In its response to the Treasury’s consultation it argues that the new proposals fail to reflect the investment decisions that buy-to-let borrowers make.
Paul Broadhead, head of mortgage policy at the BSA, says subjecting buy-to-let investors to affordability and suitability assessments in the same way as owner occupiers is not appropriate, and would result in a further constraint in the supply of quality housing to the private rental sector.
He says: “The decision to enter into the buy-to-let market is an investment decision made by the borrower. Including buy-to-let mortgages in the same regime as owner occupied mortgages would not be practical.”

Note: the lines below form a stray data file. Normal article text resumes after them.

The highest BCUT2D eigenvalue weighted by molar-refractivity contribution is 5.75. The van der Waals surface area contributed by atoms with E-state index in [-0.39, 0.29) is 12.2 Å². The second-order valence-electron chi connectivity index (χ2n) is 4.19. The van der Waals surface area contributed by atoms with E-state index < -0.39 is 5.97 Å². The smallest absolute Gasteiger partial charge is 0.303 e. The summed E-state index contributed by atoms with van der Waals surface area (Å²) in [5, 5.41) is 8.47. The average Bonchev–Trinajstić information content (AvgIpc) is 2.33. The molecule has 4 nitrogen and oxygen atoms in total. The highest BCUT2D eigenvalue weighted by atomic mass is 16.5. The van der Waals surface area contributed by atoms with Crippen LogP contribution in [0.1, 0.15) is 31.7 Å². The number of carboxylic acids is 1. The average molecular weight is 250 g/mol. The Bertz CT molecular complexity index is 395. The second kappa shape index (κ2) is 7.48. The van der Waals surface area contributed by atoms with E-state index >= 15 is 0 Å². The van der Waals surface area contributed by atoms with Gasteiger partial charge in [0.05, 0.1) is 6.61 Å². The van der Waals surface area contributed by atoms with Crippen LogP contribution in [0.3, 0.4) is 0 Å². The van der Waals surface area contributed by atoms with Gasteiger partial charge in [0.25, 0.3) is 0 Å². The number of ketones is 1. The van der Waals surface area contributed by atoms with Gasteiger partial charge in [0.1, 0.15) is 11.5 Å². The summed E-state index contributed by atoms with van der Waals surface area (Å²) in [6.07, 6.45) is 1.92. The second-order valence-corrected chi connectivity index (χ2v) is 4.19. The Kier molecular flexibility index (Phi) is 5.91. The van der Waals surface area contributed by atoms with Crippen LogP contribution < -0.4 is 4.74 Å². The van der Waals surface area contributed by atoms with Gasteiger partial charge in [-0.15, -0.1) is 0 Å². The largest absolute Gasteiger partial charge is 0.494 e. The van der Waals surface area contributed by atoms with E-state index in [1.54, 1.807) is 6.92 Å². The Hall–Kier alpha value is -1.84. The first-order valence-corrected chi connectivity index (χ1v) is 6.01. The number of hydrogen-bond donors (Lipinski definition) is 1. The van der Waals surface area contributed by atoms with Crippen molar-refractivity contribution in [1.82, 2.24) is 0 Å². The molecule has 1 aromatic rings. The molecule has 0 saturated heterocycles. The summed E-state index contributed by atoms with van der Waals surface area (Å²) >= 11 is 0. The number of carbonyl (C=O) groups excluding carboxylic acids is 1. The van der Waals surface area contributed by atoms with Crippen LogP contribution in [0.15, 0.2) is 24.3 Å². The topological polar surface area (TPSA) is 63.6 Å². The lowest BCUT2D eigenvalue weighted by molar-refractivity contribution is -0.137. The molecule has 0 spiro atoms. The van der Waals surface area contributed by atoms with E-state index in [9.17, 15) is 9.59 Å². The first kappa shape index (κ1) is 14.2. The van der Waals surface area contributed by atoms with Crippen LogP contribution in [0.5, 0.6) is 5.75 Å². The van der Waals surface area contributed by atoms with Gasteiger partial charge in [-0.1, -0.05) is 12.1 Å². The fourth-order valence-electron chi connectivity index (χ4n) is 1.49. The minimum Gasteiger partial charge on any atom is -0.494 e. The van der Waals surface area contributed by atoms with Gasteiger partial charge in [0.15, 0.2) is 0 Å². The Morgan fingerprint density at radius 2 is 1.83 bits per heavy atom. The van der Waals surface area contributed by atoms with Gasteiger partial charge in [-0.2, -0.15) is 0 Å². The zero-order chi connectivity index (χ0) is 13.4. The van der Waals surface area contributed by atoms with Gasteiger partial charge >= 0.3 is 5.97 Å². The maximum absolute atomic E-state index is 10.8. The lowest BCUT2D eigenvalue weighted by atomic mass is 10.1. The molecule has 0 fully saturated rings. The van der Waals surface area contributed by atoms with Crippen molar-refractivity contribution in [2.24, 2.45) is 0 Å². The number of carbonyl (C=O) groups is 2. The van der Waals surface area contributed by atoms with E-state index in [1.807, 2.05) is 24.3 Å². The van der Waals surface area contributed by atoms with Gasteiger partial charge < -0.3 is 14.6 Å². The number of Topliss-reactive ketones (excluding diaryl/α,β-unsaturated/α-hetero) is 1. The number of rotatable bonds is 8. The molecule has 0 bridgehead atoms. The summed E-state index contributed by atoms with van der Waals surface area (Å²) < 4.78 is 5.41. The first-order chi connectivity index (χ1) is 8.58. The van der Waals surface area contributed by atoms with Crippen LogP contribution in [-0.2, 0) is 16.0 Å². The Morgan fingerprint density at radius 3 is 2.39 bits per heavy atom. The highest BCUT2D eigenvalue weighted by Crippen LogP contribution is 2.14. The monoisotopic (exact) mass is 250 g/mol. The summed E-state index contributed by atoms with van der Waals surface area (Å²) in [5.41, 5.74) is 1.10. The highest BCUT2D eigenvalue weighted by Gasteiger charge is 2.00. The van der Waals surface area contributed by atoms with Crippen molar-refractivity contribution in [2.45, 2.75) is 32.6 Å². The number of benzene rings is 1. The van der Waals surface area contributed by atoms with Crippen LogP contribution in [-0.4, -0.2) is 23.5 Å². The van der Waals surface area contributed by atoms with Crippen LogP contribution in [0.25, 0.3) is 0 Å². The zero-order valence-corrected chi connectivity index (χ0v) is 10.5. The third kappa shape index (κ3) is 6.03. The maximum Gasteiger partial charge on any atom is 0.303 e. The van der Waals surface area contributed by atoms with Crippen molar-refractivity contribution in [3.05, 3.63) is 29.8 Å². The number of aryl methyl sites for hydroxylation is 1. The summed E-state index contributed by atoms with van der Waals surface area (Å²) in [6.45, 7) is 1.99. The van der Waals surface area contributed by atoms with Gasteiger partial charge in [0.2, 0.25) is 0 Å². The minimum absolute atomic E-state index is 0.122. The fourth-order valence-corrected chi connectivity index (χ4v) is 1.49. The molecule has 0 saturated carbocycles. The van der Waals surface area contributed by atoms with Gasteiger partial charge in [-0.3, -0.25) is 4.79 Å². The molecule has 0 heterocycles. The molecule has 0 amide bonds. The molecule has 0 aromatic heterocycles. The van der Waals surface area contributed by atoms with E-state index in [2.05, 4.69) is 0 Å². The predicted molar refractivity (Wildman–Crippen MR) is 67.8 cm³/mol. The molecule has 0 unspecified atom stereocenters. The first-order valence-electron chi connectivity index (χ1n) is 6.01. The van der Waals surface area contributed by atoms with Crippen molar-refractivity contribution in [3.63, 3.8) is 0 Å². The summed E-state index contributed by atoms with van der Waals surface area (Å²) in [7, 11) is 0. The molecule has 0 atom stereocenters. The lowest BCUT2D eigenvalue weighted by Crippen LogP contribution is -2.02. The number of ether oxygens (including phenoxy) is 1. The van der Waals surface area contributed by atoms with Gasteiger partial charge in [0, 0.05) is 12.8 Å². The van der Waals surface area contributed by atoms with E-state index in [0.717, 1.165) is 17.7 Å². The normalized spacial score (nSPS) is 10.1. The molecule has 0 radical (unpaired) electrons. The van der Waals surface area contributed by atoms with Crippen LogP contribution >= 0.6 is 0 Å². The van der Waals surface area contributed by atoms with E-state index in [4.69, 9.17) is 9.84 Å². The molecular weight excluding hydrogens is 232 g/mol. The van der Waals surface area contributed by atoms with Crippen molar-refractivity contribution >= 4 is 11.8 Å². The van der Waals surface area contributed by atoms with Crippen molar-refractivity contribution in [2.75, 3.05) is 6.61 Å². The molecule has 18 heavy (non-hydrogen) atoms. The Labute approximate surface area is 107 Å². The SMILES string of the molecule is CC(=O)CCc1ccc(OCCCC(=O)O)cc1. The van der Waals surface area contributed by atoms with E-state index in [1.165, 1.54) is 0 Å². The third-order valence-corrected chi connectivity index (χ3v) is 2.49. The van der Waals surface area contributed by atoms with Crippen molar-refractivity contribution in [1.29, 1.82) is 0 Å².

The government also proposes to explore extending FSA regulation to second charge lending and looks at how borrowers can be protected when mortgages are sold on.
The BSA supports this move.
Broadhead, says: “We support the principle of the regulation of second charge mortgages being transferred to the FSA. This will importantly make a single regulator responsible for both first and second charge mortgages.
“That said there will be practical difficulties particularly with regards to the transitional arrangements therefore it is important these are constructed to protect existing borrowers and lenders, as responsibility is transferred from the OFT to the FSA.
“We also agree that firms who buy mortgage books should be regulated. It is unfair that consumers who find their mortgage is sold on by their lender are exempted from the benefits of regulatory protection that other customers receive.”